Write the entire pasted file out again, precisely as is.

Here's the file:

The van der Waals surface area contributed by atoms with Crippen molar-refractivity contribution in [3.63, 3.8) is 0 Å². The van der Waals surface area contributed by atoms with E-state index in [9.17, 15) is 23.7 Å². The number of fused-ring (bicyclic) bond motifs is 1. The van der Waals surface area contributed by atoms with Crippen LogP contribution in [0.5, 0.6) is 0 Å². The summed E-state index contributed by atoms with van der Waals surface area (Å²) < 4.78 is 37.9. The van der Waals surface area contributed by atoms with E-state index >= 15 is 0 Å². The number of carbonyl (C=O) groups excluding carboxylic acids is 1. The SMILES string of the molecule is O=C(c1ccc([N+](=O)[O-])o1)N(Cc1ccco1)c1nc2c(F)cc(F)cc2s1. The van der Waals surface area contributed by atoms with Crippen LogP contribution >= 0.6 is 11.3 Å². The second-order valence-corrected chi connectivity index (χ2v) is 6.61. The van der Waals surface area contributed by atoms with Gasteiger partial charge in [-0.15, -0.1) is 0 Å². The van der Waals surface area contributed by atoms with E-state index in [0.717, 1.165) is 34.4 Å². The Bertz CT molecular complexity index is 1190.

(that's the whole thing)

The van der Waals surface area contributed by atoms with Crippen molar-refractivity contribution in [3.63, 3.8) is 0 Å². The van der Waals surface area contributed by atoms with E-state index in [9.17, 15) is 23.7 Å². The number of fused-ring (bicyclic) bond motifs is 1. The van der Waals surface area contributed by atoms with Crippen LogP contribution in [0.5, 0.6) is 0 Å². The summed E-state index contributed by atoms with van der Waals surface area (Å²) < 4.78 is 37.9. The van der Waals surface area contributed by atoms with E-state index >= 15 is 0 Å². The number of carbonyl (C=O) groups excluding carboxylic acids is 1. The SMILES string of the molecule is O=C(c1ccc([N+](=O)[O-])o1)N(Cc1ccco1)c1nc2c(F)cc(F)cc2s1. The van der Waals surface area contributed by atoms with Crippen LogP contribution >= 0.6 is 11.3 Å². The second-order valence-corrected chi connectivity index (χ2v) is 6.61. The van der Waals surface area contributed by atoms with Gasteiger partial charge in [-0.15, -0.1) is 0 Å². The van der Waals surface area contributed by atoms with E-state index in [0.717, 1.165) is 34.4 Å². The Bertz CT molecular complexity index is 1190.